I drove home after my grocery expedition with the largest bottle of Olive Oil I could find (I was completely out) and a multi-pack of Kleenex tissues (allergy season is here). It was the most successful shopping trip I’ve had since the Coronavirus quarantine began. I got everything on my list for the first time in over a month. I also got enough to make sure I didn’t have to go out again for several weeks. I made that decision after encountering the additional precautions the store was taking. I honor their dedication to keeping everyone as safe as possible. Kentucky, in general, has been handling social distancing in amazing ways. Kentucky’s Governor has been a good leader through this mess. All in all–I feel very lucky. I may be a bit rebellious on the inside, but I’m a believer in social responsibility.

I guess I’m writing this long post for you because after I got home I spent the rest of the day calling people I love, and when that was done, I started thinking about all of you. My anxiety is encompassing the entire world at the moment. And I admit I feel depression hovering on the edges of my life. Writers can’t help but feel this stuff deeply. We’re as plugged into the creative conscience of mankind as much as it’s possible to be.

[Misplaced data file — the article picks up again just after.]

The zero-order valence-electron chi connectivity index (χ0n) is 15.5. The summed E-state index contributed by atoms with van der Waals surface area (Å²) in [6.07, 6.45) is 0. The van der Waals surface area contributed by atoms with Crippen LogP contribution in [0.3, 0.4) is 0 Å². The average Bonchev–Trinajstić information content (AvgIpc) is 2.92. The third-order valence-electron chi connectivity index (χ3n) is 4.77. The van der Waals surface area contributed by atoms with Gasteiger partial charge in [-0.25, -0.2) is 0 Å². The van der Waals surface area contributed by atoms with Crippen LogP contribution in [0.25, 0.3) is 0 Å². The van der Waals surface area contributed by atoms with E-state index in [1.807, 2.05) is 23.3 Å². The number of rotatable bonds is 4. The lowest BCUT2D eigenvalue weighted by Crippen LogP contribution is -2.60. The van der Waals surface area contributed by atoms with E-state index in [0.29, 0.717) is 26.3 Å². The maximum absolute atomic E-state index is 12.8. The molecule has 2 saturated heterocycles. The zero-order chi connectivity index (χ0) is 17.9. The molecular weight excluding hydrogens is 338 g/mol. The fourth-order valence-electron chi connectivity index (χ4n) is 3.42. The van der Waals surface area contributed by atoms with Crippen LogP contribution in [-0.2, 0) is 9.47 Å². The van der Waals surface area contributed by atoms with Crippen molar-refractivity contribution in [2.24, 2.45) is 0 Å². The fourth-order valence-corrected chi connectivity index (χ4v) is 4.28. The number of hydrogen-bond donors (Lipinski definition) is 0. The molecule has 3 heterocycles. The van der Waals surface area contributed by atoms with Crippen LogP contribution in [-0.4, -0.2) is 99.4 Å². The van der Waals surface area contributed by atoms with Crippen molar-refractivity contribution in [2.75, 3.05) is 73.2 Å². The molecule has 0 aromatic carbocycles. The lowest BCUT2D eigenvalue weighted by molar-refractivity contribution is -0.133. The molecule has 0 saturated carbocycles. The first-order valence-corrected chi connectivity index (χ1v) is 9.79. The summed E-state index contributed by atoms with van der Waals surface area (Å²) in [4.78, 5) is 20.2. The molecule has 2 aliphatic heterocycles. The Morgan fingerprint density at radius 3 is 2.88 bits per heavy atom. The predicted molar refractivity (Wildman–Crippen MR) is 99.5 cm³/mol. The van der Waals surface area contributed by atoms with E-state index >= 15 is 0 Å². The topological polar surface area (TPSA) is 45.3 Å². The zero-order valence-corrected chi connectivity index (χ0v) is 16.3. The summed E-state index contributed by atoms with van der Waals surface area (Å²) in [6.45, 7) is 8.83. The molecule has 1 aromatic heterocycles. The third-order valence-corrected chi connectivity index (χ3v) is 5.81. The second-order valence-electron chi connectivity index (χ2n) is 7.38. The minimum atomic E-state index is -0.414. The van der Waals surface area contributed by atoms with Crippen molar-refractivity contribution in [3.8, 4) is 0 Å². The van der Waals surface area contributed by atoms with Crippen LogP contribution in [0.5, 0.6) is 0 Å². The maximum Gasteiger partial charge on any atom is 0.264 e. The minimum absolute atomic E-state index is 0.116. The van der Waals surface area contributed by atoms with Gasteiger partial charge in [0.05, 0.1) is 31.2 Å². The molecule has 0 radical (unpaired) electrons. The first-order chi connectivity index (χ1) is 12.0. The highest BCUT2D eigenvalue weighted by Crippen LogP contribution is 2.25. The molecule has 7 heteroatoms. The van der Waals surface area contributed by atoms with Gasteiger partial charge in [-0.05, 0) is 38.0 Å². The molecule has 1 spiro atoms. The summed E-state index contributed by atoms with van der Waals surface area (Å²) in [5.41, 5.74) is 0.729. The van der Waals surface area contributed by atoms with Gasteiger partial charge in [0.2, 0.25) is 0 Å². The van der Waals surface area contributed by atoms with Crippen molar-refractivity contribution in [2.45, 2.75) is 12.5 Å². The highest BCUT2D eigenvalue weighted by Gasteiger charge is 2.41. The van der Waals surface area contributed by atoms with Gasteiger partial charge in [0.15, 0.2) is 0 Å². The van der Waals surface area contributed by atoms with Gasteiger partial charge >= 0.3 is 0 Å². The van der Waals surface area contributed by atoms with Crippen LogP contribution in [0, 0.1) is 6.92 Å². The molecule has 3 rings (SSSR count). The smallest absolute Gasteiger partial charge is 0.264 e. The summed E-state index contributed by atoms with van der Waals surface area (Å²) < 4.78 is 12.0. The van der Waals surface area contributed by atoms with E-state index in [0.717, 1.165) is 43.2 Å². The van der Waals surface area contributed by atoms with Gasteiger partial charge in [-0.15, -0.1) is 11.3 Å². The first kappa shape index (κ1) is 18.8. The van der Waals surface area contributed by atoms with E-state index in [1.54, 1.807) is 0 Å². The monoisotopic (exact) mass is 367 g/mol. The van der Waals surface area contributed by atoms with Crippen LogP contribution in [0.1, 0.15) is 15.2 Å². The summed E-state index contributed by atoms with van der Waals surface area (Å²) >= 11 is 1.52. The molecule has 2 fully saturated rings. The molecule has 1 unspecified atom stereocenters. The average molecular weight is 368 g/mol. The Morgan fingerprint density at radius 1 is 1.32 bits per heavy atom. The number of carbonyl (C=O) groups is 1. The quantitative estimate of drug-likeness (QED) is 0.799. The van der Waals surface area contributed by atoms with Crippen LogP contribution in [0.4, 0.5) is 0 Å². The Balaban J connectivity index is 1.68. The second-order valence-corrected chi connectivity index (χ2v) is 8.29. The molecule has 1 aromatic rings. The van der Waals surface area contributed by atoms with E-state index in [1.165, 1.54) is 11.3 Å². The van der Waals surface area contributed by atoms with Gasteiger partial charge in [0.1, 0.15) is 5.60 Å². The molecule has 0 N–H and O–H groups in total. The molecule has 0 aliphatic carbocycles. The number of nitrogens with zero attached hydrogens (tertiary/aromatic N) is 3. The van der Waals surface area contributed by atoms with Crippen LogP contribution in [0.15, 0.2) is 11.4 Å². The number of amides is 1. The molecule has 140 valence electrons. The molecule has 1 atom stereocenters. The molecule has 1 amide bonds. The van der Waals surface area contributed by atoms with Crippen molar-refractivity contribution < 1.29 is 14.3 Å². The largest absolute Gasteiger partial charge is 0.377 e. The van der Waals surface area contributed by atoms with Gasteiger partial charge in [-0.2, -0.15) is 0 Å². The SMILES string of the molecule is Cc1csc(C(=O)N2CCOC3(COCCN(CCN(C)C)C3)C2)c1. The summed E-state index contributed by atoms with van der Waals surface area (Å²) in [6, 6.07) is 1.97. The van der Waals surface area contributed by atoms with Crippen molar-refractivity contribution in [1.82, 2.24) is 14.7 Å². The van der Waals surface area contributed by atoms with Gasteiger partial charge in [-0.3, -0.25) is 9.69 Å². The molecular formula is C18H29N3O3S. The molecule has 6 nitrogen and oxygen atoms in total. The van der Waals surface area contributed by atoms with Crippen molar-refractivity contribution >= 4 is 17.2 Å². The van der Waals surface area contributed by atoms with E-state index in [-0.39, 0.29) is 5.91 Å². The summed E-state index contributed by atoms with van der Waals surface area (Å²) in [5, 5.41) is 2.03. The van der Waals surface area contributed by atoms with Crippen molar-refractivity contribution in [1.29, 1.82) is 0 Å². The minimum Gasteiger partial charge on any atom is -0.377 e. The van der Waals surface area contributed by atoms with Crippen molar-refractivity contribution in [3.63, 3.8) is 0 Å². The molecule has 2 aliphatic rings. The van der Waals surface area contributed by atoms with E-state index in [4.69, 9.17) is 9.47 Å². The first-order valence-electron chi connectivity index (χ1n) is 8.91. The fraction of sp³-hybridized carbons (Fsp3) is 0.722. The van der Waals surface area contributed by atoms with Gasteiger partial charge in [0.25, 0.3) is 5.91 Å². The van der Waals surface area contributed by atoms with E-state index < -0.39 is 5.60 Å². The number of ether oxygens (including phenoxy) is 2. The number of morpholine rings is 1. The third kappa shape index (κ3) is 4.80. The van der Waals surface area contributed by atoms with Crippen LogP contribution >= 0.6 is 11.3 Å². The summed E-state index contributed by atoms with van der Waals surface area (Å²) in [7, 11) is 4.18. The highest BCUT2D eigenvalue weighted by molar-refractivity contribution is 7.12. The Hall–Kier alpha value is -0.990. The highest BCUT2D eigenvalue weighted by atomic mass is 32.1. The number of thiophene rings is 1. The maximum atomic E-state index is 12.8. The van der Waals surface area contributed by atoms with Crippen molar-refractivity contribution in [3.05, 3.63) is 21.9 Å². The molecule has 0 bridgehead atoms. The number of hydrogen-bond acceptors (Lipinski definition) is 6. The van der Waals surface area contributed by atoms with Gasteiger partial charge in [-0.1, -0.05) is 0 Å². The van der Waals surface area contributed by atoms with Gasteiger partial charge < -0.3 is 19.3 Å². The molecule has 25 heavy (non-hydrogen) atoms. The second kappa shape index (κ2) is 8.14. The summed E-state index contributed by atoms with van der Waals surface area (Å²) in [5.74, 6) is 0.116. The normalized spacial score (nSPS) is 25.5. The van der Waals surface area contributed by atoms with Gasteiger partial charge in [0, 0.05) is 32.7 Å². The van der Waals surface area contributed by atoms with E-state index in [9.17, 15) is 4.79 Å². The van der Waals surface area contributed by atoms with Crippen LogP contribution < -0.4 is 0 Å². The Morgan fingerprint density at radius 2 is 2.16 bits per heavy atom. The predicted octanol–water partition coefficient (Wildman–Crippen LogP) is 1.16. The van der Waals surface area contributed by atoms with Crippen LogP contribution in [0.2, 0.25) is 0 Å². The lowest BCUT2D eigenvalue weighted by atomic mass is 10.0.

I know this surreal time will pass and we’ll see the other side of it eventually. One day there will be a new normal for all of us. I’m a bit concerned about what that be like to live, but that’s the nature of all life change. Right?

It seems trite that everyone keeps repeating that we’re all in this together, but it’s also true. We are. This situation is a world thing… and you, dear readers, mean the world to me. I can’t call each of you, so writing this post is the best way I can think of getting in touch.

So stay safe, okay? I need you to do that. Stay safe. Stay at home. Be uber careful when you go out. If you’re older, do me a favor and tell your inner Baby Boomer to go have a drink or smoke, and calm down until people stop getting sick and dying. I promise to do that as well. I know all these “limits” feel bad–like real bad to some of us–but in the end, if we beat back the virus by these efforts, then it will all be worthwhile. Right? Right.

Maybe tomorrow I’ll get my sh** together enough to work on a story. One thing is for sure. If I manage to do so, I promise you that story will have a happy ending. The world needs all of those it can get.